I began the Placce | Mind | Spirit series during a pivotal time in my career as a museum director and in the advancement of print technology with the release of professional desktop printers capable of making high quality fine art prints. It also marked a return to my first love in photography: the black and white print.
In 2002 I was named the director of the University of Wyoming Art Museum. The overwhelming challenges of that responsibility diverted my attention from photography for several years. I had been continuing to make images—color cibachrome prints that I had processed and printed in a photo lab in Charlottesville, VA. And then the first Epson desktop photography printers came along and I jumped at the chance to learn the new digital technologies and especially, to return to the beauty of the black and white print.
Many folks said I would not be able to continue my personal studio practice and be a museum director, suggestions that I refused to accept. I tried a variety of ways of making sure that photography was part of my life—from trying to work evening after work (impossible since a museum director’s work never ends!) and finally landing on a process of scheduling 3-day weekends in my home studio….a practice that I would continue for the next 15 years until retirement.
My re-entry into new image-making began with re-visiting collaborative work I had made with fellow photographer Jennifer Tucker in the 1980s. We would go into the landscape with a bag of fabrics and dresses and make images that responded to each other and explored photographer as model, model as photographer. For my new work, I became both—model and photographer—with a gathered bag of fabrics as I headed to an area up Telephone Canyon where dirt roads criss-cross the high plains of open meadows and stands of forests. It was as if being lifted to the sky, a Wyoming sky of rapidly changing light, clouds, and cast shadows. This grounded my series that I called Place | Mind | Spirit.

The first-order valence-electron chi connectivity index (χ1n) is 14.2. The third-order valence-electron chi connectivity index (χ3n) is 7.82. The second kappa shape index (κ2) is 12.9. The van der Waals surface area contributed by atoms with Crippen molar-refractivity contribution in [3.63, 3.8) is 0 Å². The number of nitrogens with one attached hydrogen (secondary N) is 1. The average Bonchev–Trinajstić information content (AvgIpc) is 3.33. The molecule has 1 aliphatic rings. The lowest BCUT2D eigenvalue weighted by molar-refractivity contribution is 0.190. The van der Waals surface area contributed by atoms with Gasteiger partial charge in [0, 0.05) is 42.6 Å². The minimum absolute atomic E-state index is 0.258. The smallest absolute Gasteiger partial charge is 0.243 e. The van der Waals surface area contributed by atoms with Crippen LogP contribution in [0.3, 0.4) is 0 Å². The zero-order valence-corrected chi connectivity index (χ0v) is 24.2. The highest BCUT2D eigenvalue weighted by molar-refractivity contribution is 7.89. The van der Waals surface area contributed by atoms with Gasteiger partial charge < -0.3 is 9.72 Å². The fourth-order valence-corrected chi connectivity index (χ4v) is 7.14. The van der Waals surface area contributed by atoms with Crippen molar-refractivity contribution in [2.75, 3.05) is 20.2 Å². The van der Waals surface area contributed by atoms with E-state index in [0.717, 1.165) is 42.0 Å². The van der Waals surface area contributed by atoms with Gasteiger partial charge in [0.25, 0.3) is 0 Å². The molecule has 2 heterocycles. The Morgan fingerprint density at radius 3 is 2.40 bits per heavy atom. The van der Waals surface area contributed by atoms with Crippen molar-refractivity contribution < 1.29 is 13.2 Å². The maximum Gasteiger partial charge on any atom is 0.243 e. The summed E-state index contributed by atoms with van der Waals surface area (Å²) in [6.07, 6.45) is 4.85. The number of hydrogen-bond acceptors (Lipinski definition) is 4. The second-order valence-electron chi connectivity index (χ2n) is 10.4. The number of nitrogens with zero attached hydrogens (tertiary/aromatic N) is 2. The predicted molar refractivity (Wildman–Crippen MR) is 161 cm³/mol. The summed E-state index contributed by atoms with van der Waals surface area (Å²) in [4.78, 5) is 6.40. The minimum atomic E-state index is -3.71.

I consider these images a reflection on the the connection between human presence and landscape; they are not a portraits. I thought of the image-making process as a momentary performance in the landscape, a dance with clouds. Chance was a major player in this effort as I knew only the view of the landscape for my images through the viewfinder. The timed shutter released as I danced with fabrics in front of the lens. What moment was captured would not be visible until I received the processed film. I still connect with this sense of “leap of faith” image-making in the current iPhone panoramas that I make, and I am continue to capture compositions at the time of exposure that are not manipulated in post-production.
My equipment for this project included a Hasselblad 500 CM with a wide-angle lens or the Hasselblad 35mm Xpan that could take a panorama image 2.5 times the width of a normal 35mm slide. I shot on transparency film which was processed by my Charlottesville lab. I then scanned and printed the images with archival pigment ink on professional digital photography paper.